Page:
'We arrived in Washington, D.C. about 2 AM 9/7/61, drove around town until around 3:30 AM when we picked up a girl near a White Tower restaurant. We drove to someplace near the Potomac River where we went to sleep, the girl and I, on the grass near the Chevrolet. I was awakened about dawn and saw a Negro standing over me, another Negro was standing nearby. I yelled and they both ran off. I awoke Spitzer and we got in the car and tried to find these Negroes as they took $15.00 from my wallet and my California drivers permit. We were unable to find them so we returned to the same place and explained (the theft to police who had arrived. Subsequently we were taken to Park Police Headquarters in Washington, D.C. where I told them how I had been picked up by Spitzer in Georgia and my knowledge concerning his theft as set out above.


'During the trip north from Georgia Spitzer and I sold the spage tire obtained from the trunk of this Chevrolet by removing the back seat. We also sold the car's heater to a small garage located north of Four Oakes, North Carolina. The tire was sold to a service station located north of Raleigh, North Carolina. I also sold personal clothing to individuals working in various gas stations in North and South Carolina.


'I have read the above statement consisting of 2 1/2 pages and it has been read to me. It is true and correct to the best of my knowledge. I have initialled all corrections and the bottom of each page.'


At the trial, Smoot testified substantially in accordance with his written confession except he denied he knew the car was stolen and denied telling the officers he had that guilty knowledge. His denials were not all unequivocal.3 Thus he admitted from the witness stand all the elements of the crime and the attending circumstances except the element of scienter. Three different sets of officers said he admitted that element to them and, as seen above, the written confession contained an admission that he knew the car had been stolen. So, the jury had the task of comparing the credibility of the opposing witnesses,-- of deciding whether they should believe the officers or Smoot as to his alleged statements that he knew it was a stolen car. In this connection, it is noted that Smoot admitted from the stand that he had been twice convicted of interstate transportation of a stolen motor vehicle: in Indiana in 1956 and in Arizona in 1958. As we have indicated, the jury rejected Smoot's denial of guilty knowledge.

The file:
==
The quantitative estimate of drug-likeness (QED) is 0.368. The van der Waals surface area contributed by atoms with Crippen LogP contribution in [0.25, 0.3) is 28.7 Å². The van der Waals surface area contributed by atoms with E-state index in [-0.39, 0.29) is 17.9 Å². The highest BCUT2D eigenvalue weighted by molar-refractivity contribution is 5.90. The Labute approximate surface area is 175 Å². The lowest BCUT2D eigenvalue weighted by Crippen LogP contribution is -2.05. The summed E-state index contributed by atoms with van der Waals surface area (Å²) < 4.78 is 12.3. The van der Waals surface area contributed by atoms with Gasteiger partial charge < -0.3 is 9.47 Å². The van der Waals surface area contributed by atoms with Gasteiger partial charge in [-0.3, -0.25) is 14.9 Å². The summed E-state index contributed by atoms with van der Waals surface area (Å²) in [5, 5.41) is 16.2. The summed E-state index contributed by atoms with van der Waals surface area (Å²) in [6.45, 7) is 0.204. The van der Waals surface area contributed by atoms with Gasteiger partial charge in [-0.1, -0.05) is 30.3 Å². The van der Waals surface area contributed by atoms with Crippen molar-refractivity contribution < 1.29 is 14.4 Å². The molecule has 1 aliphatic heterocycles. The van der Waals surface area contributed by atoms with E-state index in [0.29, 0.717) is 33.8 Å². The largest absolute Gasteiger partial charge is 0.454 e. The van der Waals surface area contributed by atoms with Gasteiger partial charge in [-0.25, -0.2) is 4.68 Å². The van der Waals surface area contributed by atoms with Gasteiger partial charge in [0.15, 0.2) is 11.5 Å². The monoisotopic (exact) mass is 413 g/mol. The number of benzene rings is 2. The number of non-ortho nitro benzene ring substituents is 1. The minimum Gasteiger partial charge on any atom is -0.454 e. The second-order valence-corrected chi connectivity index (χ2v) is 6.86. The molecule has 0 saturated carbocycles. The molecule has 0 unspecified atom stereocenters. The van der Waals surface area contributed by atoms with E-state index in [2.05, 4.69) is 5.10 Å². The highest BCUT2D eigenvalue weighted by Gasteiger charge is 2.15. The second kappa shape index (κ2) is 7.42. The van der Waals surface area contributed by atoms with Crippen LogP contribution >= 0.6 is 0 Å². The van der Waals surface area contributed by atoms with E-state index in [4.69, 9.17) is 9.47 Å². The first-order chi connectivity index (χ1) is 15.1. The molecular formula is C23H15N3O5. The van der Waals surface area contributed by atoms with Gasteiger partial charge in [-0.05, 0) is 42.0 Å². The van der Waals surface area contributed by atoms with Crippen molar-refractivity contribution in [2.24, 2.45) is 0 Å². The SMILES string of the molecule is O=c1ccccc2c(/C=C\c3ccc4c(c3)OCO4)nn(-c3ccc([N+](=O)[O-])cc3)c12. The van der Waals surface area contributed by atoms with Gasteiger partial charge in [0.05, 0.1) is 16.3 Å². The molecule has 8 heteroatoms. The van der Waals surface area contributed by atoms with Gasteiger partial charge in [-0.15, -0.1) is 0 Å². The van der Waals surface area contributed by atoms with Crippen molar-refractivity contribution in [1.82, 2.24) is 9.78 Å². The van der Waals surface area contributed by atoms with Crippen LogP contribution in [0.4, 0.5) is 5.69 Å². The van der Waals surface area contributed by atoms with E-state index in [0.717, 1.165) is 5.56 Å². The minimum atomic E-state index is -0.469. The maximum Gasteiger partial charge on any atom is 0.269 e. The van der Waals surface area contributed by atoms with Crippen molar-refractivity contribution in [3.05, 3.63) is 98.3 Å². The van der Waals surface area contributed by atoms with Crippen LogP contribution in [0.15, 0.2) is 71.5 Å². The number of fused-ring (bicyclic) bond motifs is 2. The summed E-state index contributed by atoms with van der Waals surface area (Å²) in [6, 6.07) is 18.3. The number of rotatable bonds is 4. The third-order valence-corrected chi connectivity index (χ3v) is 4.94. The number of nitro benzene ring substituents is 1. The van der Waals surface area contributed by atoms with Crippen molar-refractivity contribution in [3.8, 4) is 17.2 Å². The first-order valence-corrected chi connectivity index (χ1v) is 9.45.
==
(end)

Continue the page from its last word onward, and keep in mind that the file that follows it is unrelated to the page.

On appeal, Smoot argues vigorously that the officers' testimony concerning his confessions of guilty knowledge was not sufficient to support a conviction because, he says, his alleged admissions of that necessary element of the crime were not corroborated at all. The principal question is, therefore, whether the admissions of guilty knowledge contained in the confessions were sufficiently corroborated. The Supreme Court has not been specific as to what is sufficient corroboration of a confession to make it in all respects admissible, probably because the circumstances differ so widely from case to case that it is difficult, if not impossible, to announce a general rule in simple terms.


This court held in Forte v. United States, 68 App.D.C. 111, 115, 119, 94 F.2d 236, 240, 244, 127 A.L.R. 1120 (1937), that corroboration must consist of substantial evidence, independent of the accused's extra-judicial admissions, which tends to establish the whole of the corpus delicti. Speaking of that and other cases, the Supreme Court said in Opper v. United States, 348 U.S. 84, 93, 75 S.Ct. 158, 164, 99 L.Ed. 101 (1954):


'* * * However, we think the better rule to be that the corroborative evidence need not be sufficient, independent of the statements, to establish the corpus delicti. It is necessary, therefore, to require the Government to introduce substantial independent evidence which would tend to establish the trustworthiness of the statement. * * *'


This pronouncement grows out of the general rule that an accused may not be convicted on his own uncorroborated confession. Smith v. United States, 348 U.S. 147, 152, 75 S.Ct. 194, 99 L.Ed. 192 (1954). The Supreme Court said, at page 153, 75 S.Ct. at page 197, that the rule is a justifiable 'restriction on the power of the jury to convict.' But it added, 'Nevertheless, because this rule does infringe on the province of the primary finder of facts, its application should be scrutinized lest the restrictions it imposes surpass the dangers which gave rise to them.'


The Smith opinion continues thus, at pages 153 and 154, 75 S.Ct. at page 198: